Storytelling for advocacy is a challenge, especially in transparency work, where the characters are often lawyers—or laws—and not mythical heroes. As advocates who want to make a point to make a change, we need vivid imagery to deliver our message, especially because the changes we seek can be hard to explain.
We seek compelling stories the same way those heroes seek magic hammers and hidden temples. We’re on a quest for stories that can remake the world. But—spoiler alert—the quest often ends in disappointment.
In a series of recent interviews, program officers, communications experts, and civil society leaders said that a shortage of memorable anecdotes and a lack of time and expertise are among the most common obstacles to telling “results stories” about transparency and accountability.
Our TAI report, “The Story Behind the Story,” draws on those interviews to explore what it takes to create stories. It reveals a range of uses for story among donors and their grantees, compiles many of their story challenges, and highlights several storytelling recommendations.
However, while we discovered a number of valuable techniques for effective storytelling, the most compelling, useful stories we heard were not about story tools but story processes—or, more pointedly, about the core activities of grant-making, implementation, reporting, and communications, and how these fundamental processes enable and inhibit the creation of results stories.
Behind the booming interest in storytelling lie the less glamorous demands of story-making, which call on organizations to seek and share information across gaps of power and distance, and through barriers of organizational habit and culture.
Donors know that even though a good story travels farther and faster than a humdrum report, good stories are hard to find. Whether their aim is to win over policymakers or to showcase grantees, donors face a perennial shortage of compelling, persuasive results stories.
For grantees, the stakes are even higher. A well-told story about organizational impact can make the difference between a grant renewal and a staff reduction. Facing the cyclical precipice of donor support, NGOs and community-based organizations need results stories to sway not only public and policymaker audiences, but their own funders.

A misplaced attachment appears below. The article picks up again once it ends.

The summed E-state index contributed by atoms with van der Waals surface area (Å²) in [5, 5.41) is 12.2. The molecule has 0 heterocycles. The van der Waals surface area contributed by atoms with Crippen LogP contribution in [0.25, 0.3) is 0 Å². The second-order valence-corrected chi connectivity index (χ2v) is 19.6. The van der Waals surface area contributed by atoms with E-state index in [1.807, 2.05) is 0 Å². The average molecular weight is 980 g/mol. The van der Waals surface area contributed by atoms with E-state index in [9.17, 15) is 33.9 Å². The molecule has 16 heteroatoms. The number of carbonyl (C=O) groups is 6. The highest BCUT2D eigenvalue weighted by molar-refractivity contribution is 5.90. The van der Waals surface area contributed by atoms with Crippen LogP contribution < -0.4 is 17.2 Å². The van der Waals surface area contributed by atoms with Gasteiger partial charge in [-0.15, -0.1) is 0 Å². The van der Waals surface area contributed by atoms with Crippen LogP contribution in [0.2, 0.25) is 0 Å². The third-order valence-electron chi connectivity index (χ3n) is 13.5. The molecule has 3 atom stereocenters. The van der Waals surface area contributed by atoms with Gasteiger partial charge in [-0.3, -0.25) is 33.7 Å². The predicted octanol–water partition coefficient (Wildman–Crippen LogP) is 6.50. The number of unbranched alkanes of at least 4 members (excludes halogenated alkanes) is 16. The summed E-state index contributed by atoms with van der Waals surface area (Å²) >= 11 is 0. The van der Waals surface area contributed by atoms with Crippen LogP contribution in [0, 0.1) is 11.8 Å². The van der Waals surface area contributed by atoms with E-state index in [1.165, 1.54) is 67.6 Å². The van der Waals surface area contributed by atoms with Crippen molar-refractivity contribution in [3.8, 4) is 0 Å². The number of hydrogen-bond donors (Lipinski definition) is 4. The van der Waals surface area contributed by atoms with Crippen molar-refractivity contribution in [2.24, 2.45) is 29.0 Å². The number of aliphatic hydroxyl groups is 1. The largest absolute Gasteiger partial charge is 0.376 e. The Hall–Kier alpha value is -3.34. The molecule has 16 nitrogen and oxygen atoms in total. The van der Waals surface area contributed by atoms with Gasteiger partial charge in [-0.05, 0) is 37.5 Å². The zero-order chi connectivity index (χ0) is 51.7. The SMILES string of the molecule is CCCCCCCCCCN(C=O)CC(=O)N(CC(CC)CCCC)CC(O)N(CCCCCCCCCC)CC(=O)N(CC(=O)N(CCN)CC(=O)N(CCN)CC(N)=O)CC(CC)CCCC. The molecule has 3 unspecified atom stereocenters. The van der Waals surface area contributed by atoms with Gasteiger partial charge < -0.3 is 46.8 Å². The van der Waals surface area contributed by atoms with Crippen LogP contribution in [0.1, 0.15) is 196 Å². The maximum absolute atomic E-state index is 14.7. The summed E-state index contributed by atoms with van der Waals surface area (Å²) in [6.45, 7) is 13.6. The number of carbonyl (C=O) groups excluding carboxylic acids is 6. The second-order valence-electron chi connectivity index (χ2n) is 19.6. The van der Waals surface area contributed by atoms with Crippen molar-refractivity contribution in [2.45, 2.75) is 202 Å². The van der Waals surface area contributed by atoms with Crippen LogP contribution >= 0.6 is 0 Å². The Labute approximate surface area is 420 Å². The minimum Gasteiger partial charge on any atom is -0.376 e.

Expertise and capacity are perennial challenges, but more striking were grantees’ constraints on sharing stories of unexpected outcomes, or failure. Grantees lack the freedom to tell it like it is. Most “don’t know how to communicate a failure without it looking like you’re useless,” one grantee said.
And while the donor-grantee relationship may be especially stifling for difficult stories, donor teams are not immune to the problem. Several donors acknowledged that an appetite for success affects which stories get shared even inside foundation walls. Bad news doesn’t travel upward easily.
Photo: rawpixel at Pixabay
“The Story Behind the Story” presents this landscape of content, capacity, and culture challenges, and highlights some of the solutions these groups have found. We then go a step further, suggesting a number of experiments, new approaches, and changes of habit that could help donors and grantees improve the pool of stories available to them and the power of those stories to promote learning and change. Some of the reports key insights include:
We need to broaden our definitions of outcomes and results. Our sector’s conception of impact is narrow. We leave knowledge—perhaps even success—unrecognized when we design our programs, grants, and communications around the norm of “big bang” impacts. We spoke with a number of TAI donors who are now exploring what results mean beyond the constraining dichotomy of success or failure. We also explored ideas for how to rethink the business side of grant-making to allow for complexity. If stories are for learning, and not just for bragging or box-ticking, then we must broaden our vocabulary for talking about “what happened.”